Maryland School Plans to Cut African American Studies Over Claims It Is “Too Divisive”

Debate is raging in the Harford County school district after the school board voted to reject a proposed AP African American studies class designed for the public school curriculum.

School Board Says No

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A Maryland school board has voted against including a proposed AP course on African American studies into its curriculum, stirring up debate and discontent among teachers, board members, and the wider community.

Rejected After Pilot

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The Advanced Placement African American Studies course had been previously tested across three public schools in Harford County, before being rejected during a school board meeting late last month.

Claims of Divisiveness

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A majority of board members voted against the course, proposed by the national education non-profit org College Board, on the grounds that it was too divisive and centered a narrative of African American “victimhood.”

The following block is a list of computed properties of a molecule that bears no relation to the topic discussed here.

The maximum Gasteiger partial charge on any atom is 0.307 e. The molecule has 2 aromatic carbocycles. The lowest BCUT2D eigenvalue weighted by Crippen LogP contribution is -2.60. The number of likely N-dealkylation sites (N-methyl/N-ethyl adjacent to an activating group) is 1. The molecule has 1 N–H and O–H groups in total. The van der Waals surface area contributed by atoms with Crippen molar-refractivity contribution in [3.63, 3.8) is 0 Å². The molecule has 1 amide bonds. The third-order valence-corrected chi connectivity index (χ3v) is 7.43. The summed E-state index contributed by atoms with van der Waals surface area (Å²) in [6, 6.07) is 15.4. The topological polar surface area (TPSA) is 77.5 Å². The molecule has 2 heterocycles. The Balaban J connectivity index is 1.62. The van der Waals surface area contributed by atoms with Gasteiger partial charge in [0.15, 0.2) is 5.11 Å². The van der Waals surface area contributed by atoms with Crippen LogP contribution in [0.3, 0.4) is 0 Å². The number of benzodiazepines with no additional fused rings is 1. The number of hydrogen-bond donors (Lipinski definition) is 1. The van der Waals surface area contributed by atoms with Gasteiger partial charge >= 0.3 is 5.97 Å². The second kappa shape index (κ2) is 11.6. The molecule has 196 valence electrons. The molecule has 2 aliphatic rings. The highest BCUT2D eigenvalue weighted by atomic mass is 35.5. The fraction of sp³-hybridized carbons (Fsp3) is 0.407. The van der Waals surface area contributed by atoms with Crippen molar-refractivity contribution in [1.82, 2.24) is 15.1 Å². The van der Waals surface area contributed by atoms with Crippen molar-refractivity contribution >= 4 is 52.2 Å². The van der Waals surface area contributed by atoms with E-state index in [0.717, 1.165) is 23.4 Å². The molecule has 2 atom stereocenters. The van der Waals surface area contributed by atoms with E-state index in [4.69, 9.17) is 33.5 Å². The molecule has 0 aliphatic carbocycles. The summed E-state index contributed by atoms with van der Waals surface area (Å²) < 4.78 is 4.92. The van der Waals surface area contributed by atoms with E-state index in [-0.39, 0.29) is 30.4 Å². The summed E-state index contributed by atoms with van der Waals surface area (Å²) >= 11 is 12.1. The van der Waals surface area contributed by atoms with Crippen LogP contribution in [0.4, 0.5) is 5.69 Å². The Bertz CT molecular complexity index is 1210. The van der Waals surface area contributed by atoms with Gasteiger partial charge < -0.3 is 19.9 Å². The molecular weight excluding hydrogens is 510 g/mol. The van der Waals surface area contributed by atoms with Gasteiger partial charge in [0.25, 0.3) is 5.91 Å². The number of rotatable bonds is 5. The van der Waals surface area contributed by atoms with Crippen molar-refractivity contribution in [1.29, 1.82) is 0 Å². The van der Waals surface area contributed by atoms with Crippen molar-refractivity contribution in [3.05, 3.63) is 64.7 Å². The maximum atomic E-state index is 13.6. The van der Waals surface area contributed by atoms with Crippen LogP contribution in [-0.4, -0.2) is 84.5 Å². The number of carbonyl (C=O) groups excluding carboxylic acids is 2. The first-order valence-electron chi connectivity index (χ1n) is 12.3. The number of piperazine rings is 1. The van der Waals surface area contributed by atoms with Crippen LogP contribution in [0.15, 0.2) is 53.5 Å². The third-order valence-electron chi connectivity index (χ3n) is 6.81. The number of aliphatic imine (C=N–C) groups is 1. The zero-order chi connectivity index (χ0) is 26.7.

“This is Not It”

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“We need an African American AP course, but this is not it,” said board member Terry Kocher. 

Too Politically Oriented?

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“When I first heard of this course, I wished I could take it,” she continued. “But after seeing the curriculum, I was very disappointed with the topics being politically oriented that perpetuate the message of oppressed versus the oppressor.”

Covering Achievements Too

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While some insisted that the course focused too much on racism, politics, and historical injustices, the course also included an extensive focus on African American achievements in the sphere of art, film, music, and sports.

A Narrow Margin

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However, the vote against the course was hardly unanimous, with 5 board members voting against it and 4 voting in favor.